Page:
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A Genesis In My Bed

Steve Hackett - A Genesis In My Bed

The Autobiography

Mike Rutherford was the first with The Living Years and Phil Collins followed with Not Dead Yet. Steve Hackett has now become the third member of the ‘classic’ Genesis line-up to publish his autobiography. The differences in their characters are reflected in the different ways they approach the genre. Rutherford attempted and for the most part succeeded to tell his life as a kind of multi-generational story illustrating the parallels and the contrasts between his and his father’s lives. Collins tells the story of his life and does not spare himself at all (for the most part). Hackett, who has not used a ghostwriter, takes us on a carefully arranged journey through spiritual and musical inspirations from his youth up to the immediate present.

Steve and his BookIf you enjoy listening to Steve in his interviews you will particularly appreciate this book. It is as if he sat across from you and talked about the good old times. As in his lyrics, he uses a language that is rich in metaphors, humorous and eloquent, but never over the top. This is most true in the chapters about his childhood and youth – no wonder, for the earliest memories of most people are rather symbolical. The focus of this slim volume of 167 pages (appendix and photo pages excluded) is on his adolescence and socialisation.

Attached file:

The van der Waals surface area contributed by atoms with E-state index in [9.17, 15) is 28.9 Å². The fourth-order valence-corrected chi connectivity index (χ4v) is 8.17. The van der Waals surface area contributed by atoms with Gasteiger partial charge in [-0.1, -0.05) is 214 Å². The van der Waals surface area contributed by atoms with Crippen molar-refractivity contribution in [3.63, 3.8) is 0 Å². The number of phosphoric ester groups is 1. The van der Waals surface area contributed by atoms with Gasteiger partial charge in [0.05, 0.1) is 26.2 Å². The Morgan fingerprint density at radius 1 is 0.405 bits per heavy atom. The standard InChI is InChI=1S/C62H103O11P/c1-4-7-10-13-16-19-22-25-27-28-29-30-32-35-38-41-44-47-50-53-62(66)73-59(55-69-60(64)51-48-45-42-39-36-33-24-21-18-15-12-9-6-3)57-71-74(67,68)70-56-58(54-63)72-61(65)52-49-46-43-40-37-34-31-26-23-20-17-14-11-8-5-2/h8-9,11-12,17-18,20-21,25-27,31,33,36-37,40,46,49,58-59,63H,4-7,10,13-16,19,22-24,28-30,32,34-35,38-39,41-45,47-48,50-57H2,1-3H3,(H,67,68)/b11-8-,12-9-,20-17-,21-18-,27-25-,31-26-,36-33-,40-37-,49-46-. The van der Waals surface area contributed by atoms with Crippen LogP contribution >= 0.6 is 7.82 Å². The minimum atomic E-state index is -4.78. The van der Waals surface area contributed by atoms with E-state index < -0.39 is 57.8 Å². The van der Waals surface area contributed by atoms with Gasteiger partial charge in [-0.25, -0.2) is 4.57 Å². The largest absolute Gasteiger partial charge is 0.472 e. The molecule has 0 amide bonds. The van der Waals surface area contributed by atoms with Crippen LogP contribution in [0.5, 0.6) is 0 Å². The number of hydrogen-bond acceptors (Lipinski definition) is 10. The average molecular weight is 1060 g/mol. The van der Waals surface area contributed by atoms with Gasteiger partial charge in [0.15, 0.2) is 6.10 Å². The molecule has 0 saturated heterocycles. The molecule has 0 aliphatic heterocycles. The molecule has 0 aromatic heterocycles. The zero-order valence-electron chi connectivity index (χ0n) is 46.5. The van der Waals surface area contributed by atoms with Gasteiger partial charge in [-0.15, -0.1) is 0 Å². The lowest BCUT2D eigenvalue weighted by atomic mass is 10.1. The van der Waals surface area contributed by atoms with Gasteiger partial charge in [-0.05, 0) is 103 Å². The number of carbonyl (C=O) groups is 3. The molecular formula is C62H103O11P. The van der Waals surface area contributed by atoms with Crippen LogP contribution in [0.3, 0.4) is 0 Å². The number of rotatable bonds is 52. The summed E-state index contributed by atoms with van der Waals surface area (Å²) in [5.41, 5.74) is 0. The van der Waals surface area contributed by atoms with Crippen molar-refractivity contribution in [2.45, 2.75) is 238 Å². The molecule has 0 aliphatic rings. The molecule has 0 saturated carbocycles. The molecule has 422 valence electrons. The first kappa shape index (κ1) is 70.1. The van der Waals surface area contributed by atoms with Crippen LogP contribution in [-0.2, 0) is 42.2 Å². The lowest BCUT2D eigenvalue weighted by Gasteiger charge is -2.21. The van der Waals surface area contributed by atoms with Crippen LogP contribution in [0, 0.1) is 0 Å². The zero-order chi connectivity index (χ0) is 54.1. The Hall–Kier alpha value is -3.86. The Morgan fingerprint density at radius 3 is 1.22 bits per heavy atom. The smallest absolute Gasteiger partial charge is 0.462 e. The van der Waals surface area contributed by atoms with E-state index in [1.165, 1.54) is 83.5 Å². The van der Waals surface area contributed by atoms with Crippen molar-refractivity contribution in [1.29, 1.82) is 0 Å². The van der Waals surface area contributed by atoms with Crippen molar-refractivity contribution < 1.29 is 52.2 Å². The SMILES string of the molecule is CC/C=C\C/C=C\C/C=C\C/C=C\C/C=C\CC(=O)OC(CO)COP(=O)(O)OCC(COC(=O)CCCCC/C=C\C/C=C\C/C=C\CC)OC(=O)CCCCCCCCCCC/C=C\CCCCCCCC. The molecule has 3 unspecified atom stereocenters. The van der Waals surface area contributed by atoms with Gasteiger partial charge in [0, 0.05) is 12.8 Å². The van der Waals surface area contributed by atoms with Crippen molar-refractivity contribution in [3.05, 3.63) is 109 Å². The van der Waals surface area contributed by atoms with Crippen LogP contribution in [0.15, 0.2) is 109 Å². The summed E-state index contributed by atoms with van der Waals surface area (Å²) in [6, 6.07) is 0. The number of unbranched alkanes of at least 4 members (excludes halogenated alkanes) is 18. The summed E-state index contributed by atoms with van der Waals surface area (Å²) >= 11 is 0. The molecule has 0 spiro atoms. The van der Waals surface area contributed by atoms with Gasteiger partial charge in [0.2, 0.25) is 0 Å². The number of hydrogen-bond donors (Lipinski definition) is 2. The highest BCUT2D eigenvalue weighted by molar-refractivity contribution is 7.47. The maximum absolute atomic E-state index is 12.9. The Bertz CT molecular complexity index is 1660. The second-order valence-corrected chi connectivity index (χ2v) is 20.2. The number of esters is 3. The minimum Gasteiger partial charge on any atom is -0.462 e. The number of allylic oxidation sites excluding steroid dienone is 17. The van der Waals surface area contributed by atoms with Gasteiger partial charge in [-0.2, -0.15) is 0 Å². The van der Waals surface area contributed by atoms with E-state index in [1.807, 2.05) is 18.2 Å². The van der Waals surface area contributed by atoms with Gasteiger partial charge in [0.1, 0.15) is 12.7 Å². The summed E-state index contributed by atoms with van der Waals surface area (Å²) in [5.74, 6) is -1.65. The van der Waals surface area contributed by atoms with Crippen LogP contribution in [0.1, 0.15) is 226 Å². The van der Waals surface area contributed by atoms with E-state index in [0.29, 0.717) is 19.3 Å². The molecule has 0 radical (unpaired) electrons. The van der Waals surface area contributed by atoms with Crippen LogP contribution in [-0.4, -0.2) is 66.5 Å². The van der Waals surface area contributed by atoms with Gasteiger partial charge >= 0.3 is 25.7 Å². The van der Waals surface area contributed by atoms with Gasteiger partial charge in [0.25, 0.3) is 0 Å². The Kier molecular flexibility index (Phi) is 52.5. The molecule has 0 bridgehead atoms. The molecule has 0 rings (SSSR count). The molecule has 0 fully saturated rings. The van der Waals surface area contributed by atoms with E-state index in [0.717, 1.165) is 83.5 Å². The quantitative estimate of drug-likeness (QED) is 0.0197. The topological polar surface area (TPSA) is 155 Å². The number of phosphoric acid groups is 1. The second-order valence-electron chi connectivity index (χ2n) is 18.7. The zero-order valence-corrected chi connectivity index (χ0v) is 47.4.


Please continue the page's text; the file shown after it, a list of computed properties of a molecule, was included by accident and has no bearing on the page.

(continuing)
The passages about the Battersea funfair (closed in 1974) that was situated west of the Battersea Power Station of Pink Floyd fame explain Hackett’s penchant for the world of sounds he likes to use on his albums to this day. The park he immortalized in The Wheel’s Turning (on Wolflight) offered little Steve a contrast to the gloomy smog-filled London with its many ruins from the Blitz and the even gloomier experience of repressive schools. It is delightful to see that in those parts about his childhood and youth Steve keeps pointing towards songs (more recent ones, too) that were inspired by this or that event, person, feeling or memory, bringing on many light bulb moments for the reader.

Later chapters have fewer metaphors, though he describes his joining Genesis as being offered a “ticket to Mars”, particularly because of the utterly different social background Banks, Gabriel and Rutherford had. His self-doubts upon joining – he almost backed out again! – and his struggle for appreciation are a recurring motive.

Fans have frequently assumed that Steve’s relationship with Tony Banks had been particularly tense and charged. This book clears away most of those rumours. Steve has appreciative words for all of his band mates (though one gets fewer than the others), and there is little in the book about a “battle” between the guitar and the keyboards. On the contrary. Steve regards himself as a champion of original, big, powerful sounds and the driving force behind the increase in Tony’s instruments, as the one who encouraged experiments – this is actually also evidenced in his solo works. You could get the impression in some places that he overrates his role or exaggerates his input, but that is cleared up right away as he is very straightforward in stating the times he came up with his own material as opposed to offering “just” interpretations and embellishments.